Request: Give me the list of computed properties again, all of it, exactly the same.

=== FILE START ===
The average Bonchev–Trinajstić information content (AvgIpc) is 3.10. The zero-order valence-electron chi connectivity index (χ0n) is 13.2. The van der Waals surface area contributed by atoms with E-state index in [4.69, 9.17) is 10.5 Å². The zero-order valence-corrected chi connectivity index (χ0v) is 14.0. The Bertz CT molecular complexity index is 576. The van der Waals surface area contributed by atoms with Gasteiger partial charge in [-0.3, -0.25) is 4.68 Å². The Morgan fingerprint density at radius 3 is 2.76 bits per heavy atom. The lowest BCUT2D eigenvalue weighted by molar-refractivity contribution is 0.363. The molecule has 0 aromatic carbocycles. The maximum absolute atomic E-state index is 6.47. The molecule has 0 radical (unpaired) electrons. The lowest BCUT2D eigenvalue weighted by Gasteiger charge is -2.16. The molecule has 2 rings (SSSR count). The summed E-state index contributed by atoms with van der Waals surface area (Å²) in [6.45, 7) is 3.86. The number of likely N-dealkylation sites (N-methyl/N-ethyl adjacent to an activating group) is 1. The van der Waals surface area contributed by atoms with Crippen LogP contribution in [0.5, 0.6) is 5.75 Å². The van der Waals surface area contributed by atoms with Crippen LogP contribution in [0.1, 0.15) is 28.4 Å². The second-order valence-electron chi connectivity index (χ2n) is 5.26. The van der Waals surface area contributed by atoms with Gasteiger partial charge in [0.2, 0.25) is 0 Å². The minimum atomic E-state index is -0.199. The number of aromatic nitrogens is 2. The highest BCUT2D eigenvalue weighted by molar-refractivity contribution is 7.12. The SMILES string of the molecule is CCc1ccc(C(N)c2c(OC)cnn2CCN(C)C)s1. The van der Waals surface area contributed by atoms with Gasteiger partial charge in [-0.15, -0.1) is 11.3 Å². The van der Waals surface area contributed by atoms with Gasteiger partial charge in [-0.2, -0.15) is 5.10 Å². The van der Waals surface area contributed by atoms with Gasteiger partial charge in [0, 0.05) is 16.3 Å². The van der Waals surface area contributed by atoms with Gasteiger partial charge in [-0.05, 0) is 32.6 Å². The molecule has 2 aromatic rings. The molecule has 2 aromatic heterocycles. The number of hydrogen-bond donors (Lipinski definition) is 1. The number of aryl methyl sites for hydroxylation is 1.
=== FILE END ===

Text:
The average Bonchev–Trinajstić information content (AvgIpc) is 3.10. The zero-order valence-electron chi connectivity index (χ0n) is 13.2. The van der Waals surface area contributed by atoms with E-state index in [4.69, 9.17) is 10.5 Å². The zero-order valence-corrected chi connectivity index (χ0v) is 14.0. The Bertz CT molecular complexity index is 576. The van der Waals surface area contributed by atoms with Gasteiger partial charge in [-0.3, -0.25) is 4.68 Å². The Morgan fingerprint density at radius 3 is 2.76 bits per heavy atom. The lowest BCUT2D eigenvalue weighted by molar-refractivity contribution is 0.363. The molecule has 0 aromatic carbocycles. The maximum absolute atomic E-state index is 6.47. The molecule has 0 radical (unpaired) electrons. The lowest BCUT2D eigenvalue weighted by Gasteiger charge is -2.16. The molecule has 2 rings (SSSR count). The summed E-state index contributed by atoms with van der Waals surface area (Å²) in [6.45, 7) is 3.86. The number of likely N-dealkylation sites (N-methyl/N-ethyl adjacent to an activating group) is 1. The van der Waals surface area contributed by atoms with Crippen LogP contribution in [0.5, 0.6) is 5.75 Å². The van der Waals surface area contributed by atoms with Crippen LogP contribution in [0.1, 0.15) is 28.4 Å². The second-order valence-electron chi connectivity index (χ2n) is 5.26. The van der Waals surface area contributed by atoms with Gasteiger partial charge in [0.2, 0.25) is 0 Å². The minimum atomic E-state index is -0.199. The number of aromatic nitrogens is 2. The highest BCUT2D eigenvalue weighted by molar-refractivity contribution is 7.12. The SMILES string of the molecule is CCc1ccc(C(N)c2c(OC)cnn2CCN(C)C)s1. The van der Waals surface area contributed by atoms with Gasteiger partial charge in [-0.15, -0.1) is 11.3 Å². The van der Waals surface area contributed by atoms with Gasteiger partial charge in [-0.2, -0.15) is 5.10 Å². The van der Waals surface area contributed by atoms with Gasteiger partial charge in [0, 0.05) is 16.3 Å². The van der Waals surface area contributed by atoms with Gasteiger partial charge in [-0.05, 0) is 32.6 Å². The molecule has 2 aromatic rings. The molecule has 2 aromatic heterocycles. The number of hydrogen-bond donors (Lipinski definition) is 1. The number of aryl methyl sites for hydroxylation is 1.